I have a handful of crystal glasses that came with a matching pitcher from my Grandma. They are rimmed in gold and etched beautifully with a vine and clusters of grapes. I often admired them as a child running my fingers across the roughness of the images. I thought they were magnificent. I was happy to receive them as my parents cleared her house when they moved her to the rest home.
I wish I had more memories of her that warmed my heart. She was a hard woman of hard words and one did not drink of grace in her presence. I do remember, though, how her chocolate cake spoke deeply of her commitment to her family and her endless service to them. That was the sweetness I remember from my Grandma.
If every family possessed a cup filled to the brim that they passed on to the next generation, I wonder what drink they would share? Would it bitter or sweet? Would they drink of life or death? Would there be a cup of sorrow or would joy be what flowed from one person to the next?
From that crystal cup that passed from my Grandmother’s hand, to my father’s, to mine, I drank of the elixir that defined my family. It called forth the fruit we were known by. It was a strong drink and produced hard workers who were expected to earn good standing from diligent work. But it burned on the way down and hit the gut with a punch. You did not disappoint your Mother or Father because they kept track and had a long memory.
That cup was more than I could keep up with. I put it away in my cabinet. It burned me out and left me empty knowing I was a disappointment. It left me feeling disconnected from my heritage. I could not take it up, but I felt empty handed without it.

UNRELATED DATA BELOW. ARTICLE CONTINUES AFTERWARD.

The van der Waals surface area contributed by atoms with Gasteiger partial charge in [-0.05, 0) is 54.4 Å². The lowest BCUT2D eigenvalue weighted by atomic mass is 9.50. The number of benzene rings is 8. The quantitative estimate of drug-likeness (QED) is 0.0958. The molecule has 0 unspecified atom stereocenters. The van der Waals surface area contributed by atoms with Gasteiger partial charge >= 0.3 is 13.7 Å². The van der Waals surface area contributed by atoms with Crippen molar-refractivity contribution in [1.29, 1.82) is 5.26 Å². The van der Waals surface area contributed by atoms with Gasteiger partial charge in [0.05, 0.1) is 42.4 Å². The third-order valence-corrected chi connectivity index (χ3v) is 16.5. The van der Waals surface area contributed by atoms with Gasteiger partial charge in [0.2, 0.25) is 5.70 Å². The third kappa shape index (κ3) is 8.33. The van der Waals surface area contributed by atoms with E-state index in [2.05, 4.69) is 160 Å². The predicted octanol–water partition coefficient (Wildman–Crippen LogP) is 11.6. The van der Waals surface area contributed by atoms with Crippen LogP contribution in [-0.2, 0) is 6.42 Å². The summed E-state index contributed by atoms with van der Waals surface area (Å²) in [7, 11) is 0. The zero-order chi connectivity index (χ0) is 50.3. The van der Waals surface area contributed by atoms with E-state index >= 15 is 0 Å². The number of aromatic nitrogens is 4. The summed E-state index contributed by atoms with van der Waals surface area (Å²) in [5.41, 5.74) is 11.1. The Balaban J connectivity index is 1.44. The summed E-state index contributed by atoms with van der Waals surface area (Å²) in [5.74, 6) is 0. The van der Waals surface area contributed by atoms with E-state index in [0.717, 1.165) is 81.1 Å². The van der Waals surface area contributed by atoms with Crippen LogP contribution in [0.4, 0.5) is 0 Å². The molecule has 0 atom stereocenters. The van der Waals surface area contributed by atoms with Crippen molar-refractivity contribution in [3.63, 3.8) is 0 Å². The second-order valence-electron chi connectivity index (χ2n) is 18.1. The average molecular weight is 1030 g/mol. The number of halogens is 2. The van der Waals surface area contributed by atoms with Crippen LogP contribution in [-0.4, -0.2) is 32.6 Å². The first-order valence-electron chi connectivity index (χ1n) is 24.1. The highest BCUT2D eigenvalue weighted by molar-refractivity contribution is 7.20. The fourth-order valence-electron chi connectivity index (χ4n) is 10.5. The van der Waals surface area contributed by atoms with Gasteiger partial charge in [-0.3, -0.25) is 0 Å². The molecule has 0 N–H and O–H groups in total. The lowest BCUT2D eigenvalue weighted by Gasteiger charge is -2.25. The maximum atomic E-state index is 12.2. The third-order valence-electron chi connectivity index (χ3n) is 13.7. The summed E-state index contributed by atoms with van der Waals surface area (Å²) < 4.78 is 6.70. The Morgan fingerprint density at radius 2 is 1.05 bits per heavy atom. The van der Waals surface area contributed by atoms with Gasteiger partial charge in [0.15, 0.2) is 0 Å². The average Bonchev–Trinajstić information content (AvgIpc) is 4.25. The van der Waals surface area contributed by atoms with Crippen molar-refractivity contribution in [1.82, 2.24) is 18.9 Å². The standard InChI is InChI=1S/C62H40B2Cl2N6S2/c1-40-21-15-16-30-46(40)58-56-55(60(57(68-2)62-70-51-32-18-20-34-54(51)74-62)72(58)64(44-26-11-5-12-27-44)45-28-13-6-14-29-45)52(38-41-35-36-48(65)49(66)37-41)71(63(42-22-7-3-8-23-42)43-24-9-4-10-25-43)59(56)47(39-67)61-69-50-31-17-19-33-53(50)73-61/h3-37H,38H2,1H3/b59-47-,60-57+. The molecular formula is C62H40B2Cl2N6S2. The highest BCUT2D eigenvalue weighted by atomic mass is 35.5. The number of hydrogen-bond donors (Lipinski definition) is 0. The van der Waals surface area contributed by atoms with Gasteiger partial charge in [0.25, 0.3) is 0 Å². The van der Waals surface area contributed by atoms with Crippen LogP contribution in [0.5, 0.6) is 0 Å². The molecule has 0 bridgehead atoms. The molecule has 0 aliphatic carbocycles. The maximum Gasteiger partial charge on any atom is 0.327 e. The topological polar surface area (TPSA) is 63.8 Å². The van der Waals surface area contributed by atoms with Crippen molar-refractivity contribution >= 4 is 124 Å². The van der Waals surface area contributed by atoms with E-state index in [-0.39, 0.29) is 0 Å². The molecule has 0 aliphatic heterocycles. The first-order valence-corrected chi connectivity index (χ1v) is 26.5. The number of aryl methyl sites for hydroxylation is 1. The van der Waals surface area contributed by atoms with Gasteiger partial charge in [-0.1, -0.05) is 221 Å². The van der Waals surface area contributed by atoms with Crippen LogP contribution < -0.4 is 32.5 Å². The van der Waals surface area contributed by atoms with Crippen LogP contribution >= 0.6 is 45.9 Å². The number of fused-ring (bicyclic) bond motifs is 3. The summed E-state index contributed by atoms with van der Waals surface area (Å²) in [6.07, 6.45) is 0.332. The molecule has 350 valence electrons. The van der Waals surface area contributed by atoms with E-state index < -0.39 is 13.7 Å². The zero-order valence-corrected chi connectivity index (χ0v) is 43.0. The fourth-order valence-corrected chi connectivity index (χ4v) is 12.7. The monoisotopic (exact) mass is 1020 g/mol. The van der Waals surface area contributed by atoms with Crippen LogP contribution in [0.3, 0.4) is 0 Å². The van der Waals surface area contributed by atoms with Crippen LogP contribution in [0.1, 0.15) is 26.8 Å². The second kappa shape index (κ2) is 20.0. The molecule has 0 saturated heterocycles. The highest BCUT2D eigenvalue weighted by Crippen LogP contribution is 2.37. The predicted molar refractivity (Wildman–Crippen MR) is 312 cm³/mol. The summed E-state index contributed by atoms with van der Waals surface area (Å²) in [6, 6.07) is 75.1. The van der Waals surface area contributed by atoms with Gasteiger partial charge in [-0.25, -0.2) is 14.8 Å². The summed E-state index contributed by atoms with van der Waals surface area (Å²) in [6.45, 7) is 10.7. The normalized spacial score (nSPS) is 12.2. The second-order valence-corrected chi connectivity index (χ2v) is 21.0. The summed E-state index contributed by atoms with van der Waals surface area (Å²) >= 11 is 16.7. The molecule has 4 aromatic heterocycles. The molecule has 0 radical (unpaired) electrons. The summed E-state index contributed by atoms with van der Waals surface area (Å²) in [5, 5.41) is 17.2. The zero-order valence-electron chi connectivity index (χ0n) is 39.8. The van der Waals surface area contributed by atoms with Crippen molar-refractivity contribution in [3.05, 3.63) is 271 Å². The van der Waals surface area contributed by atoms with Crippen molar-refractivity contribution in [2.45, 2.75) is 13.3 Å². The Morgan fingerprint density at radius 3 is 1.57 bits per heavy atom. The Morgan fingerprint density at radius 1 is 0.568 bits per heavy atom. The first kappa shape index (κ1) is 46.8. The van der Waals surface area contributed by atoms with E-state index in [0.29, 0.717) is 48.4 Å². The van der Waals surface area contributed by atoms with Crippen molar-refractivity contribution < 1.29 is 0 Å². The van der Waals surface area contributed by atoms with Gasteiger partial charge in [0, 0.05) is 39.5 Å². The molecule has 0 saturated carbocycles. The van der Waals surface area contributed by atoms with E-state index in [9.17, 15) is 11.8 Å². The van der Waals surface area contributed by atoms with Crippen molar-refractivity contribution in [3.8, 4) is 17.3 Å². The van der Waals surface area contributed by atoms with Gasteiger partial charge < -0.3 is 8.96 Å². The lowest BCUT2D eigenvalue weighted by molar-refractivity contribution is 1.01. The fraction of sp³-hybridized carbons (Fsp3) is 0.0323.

Six years ago, nearly to the day, the Lord spoke to me a longing of his. “I want to restore my purpose to your family.” Restoration. That stirred me deeply. But, I only knew one way to respond to this. I got to work. I diligently began to look for every opportunity to restore God’s purpose to my family. I was still drinking from that family cup. Work hard. Earn Good Standing. Don’t disappoint the one who I thought expected so much from me. I failed. I failed again. And again. But I could not stand to let God down so I couldn’t let myself stop. He allowed me to burn out. Completely.
Then, as I explored this prompt, he spoke to me.
I gave you a cup six years ago. Why did you not drink from it.
You did, Lord? I don’t know. What was in it? What did I miss?
Take a look.
It’s grace Lord. I thought it was that strong stuff. I thought I had to work hard.
No. That was not my plan for you. I wish you could have seen it then. It would have saved you so much effort.
Oh, Lord. Have mercy.
Six years of hard labor. I am way beyond weary. I can’t even begin to tell you all the Lord had to do to get me to this point. But now, my beloved has his hand stretched forth and beckons me to rest from my effort. In this seventh year of God's relentless pursuit of me, of my family, it is a relief to be able to accept permission to rest and enter a sabbath season.
So, I will take that crystal glass with vines and fruit. I will pour out that strong liquid and I will lift it to The Vine. Grace will fill it and I will allow myself to drink deeply of that sweetness. It will be the cup I choose to share with my loved ones. It holds the grace that will restore the Lord’s purpose to my family.
Concrete Words offers weekly prompts and this weeks is The Cup. You can try it yourself and link up with me on Monday at: http://sixinthehickorysticks.blogspot.com/
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